I haven’t talked about my challenges with anxiety in a while. It's not that I don't still struggle with my mental health, but rather I've become much more equipped to handle it (and the challenges life throws at me) over the past six-ish months. Whenever I find myself in an uncomfortable situation or life throws something crazy at me, I don't freak out or end up in an anxiety spiral. But rather, I result to one of the trusted tools I've found help me reconnect with myself and put my mind on track. Through putting in the work on self awareness and mindfulness, I’m slowly starting to reap some of the benefits.
Today I sat in front of a room of students and professors at St. Lawrence College and spoke about my experience with anxiety and phone addiction. I started my talk with a few questions to see how many people in the room were affected by common anxiety triggers and addictive phone tendencies:
How many of you feel anxious when your teacher mentions a new project or test?
How many of you worry about what to wear before you go out with your friends?
How many of you look at your phone when you wake up in the morning and right before bed?
How many of you would say you’re addicted to your phone?
80% of student's hands went up as I asked each question. And you know what? My answer used to be yes to these questions too, until I had a breakdown. That's usually what it takes, isn't it? Something happens, or a series of unfortunate events occur, that we can't handle because we're trying to do so many things right, and we just kid of lose it and question everything we've been doing. Whatever that looks like for you, for me it went a little like this:
I was so unhappy in one of the jobs I was working (one that I thought would make me happy) I would get physically ill either during or after my time there.
My mom had a sudden near-death experience and I had never been in a position where someone I loved so much was in such a vulnerable position.
I was unhappy in my relationship but wasn't willing to put in any effort to fix it until I read a book that changed my perspective and gave me courage.
I was blindsided by someone I thought was a good friend and thought my work and other friendships would suffer.
I didn't know how to handle any of these situations, so as each one piled on, I slowly started to feel consumed by my emotions until I became so anxious and that I had to see my doctor and say, "I need help." This first instance happened after my mom ended up in the hospital.
Her solution was to have me take an Anxiety Survey to which I was deemed "severely anxious" and was prescribed medication so that I could handle these feelings. But for some reason I knew in the back of my mind that wasn't my final solution. I don't have Generalized Anxiety Disorder. I don't have a chemical imbalance in my brain. I don't need medication to feel better, like some people actually do. This was a bandaid because she wasn't prepared to coach me on how to handle life.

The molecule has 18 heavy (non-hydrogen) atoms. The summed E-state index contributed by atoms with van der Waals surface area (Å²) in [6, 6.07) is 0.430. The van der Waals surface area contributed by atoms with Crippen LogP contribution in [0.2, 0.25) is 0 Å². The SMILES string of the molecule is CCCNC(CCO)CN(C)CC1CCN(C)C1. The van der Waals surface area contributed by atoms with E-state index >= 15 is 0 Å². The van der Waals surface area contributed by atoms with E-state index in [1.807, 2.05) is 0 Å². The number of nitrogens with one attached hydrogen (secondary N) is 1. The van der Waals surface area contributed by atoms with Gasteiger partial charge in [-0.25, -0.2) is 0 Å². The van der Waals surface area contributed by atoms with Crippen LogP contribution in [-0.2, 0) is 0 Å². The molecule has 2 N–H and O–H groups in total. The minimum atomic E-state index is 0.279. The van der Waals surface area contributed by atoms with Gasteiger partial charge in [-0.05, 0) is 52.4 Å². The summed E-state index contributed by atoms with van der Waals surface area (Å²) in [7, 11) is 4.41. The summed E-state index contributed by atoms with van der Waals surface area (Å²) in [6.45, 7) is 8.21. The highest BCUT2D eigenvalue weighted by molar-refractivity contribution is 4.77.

What I needed was to learn how to react more appropriately to situations so that I could manage my emotions and not derail them into an anxiety attack. The real issue is never what's actually happening to us, but rather, how we choose to respond to it. Thankfully, I had a friend who helped me reach this realization.
I spent an invaluable amount of time with my friend Morgan Pierce of Black Sheep Thinking hashing out my demons and letting him coach me through some of my major faults with the purpose of self awareness, humility and growth. I learned there is no room for ego if I want to live the life I say I do. There is so much goodness and power and awakening in being aware of your emotions and mental health. So I did what I had to do:
I quit the job that was making me ill and I gave myself the space, patience, and love to reflect on that experience.
I dealt with my mom’s experience through talking and writing about it, while also standing up for my mother by submitting a complaint to the KGH patient care department for her unfair and traumatizing experience at the hospital.
I spoke to my boyfriend about my insecurities and what I need in a partner, while also accepting and proceeding to take actions on some of my behaviours needed to change too.
I sought advice from a trusted friend on how to handle women who hurt other women and how to present myself in the working world when situations like what I went through arise.
Of course, these things didn't just happen because of sheer will power and determination. Emotions are a lot more complicated than that. It took hard nights alone, endless tears and frustration, and ton of reading and researching and writing. So here's the next part of my story: the tools I've used to help me get to where I am today: more comfortable and able to manage my anxiety and emotions.
TIP ONE: FACE IT & ACCEPT IT
The first step to seeing a positive change in your mental health is to accept that you have a challenge to work through and possibly manage your whole life. It's critical to accept this in order to see this positive shift, as a lot of your time will have to be spent having uncomfortable moments and conversations, but know that they will be completely worth it and life changing. Anything worth having is at the edge of your comfort zone.
This is important to remember when you’re in the trenches. Life is a series of highs and lows, each one important for growth and a balanced life. Take the lows with the highs and learn from them. It's important to have people in your life that you trust, support you, and who you can talk to about the real things in life.